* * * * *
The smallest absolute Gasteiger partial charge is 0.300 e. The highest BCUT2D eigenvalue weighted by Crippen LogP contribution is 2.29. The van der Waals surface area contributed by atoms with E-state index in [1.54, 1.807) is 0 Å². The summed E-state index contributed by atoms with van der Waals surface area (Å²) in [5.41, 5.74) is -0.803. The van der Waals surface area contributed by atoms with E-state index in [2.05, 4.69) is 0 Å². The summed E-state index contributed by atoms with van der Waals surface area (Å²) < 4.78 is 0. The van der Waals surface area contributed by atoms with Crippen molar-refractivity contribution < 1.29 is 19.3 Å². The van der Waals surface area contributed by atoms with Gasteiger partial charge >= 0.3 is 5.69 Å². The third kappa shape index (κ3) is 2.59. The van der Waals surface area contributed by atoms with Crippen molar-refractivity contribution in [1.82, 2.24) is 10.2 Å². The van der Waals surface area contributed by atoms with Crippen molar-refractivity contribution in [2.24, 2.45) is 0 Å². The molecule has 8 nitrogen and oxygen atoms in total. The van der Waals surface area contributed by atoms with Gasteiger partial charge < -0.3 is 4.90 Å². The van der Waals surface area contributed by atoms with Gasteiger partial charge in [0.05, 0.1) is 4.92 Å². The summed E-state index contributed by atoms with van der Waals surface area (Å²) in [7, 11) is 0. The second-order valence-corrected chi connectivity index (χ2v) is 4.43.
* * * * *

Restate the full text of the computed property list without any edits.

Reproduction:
The smallest absolute Gasteiger partial charge is 0.300 e. The highest BCUT2D eigenvalue weighted by Crippen LogP contribution is 2.29. The van der Waals surface area contributed by atoms with E-state index in [1.54, 1.807) is 0 Å². The summed E-state index contributed by atoms with van der Waals surface area (Å²) in [5.41, 5.74) is -0.803. The van der Waals surface area contributed by atoms with E-state index in [2.05, 4.69) is 0 Å². The summed E-state index contributed by atoms with van der Waals surface area (Å²) < 4.78 is 0. The van der Waals surface area contributed by atoms with Crippen molar-refractivity contribution < 1.29 is 19.3 Å². The van der Waals surface area contributed by atoms with Gasteiger partial charge >= 0.3 is 5.69 Å². The third kappa shape index (κ3) is 2.59. The van der Waals surface area contributed by atoms with Crippen molar-refractivity contribution in [1.82, 2.24) is 10.2 Å². The van der Waals surface area contributed by atoms with Crippen molar-refractivity contribution in [2.24, 2.45) is 0 Å². The molecule has 8 nitrogen and oxygen atoms in total. The van der Waals surface area contributed by atoms with Gasteiger partial charge < -0.3 is 4.90 Å². The van der Waals surface area contributed by atoms with Gasteiger partial charge in [0.05, 0.1) is 4.92 Å². The summed E-state index contributed by atoms with van der Waals surface area (Å²) in [7, 11) is 0. The second-order valence-corrected chi connectivity index (χ2v) is 4.43.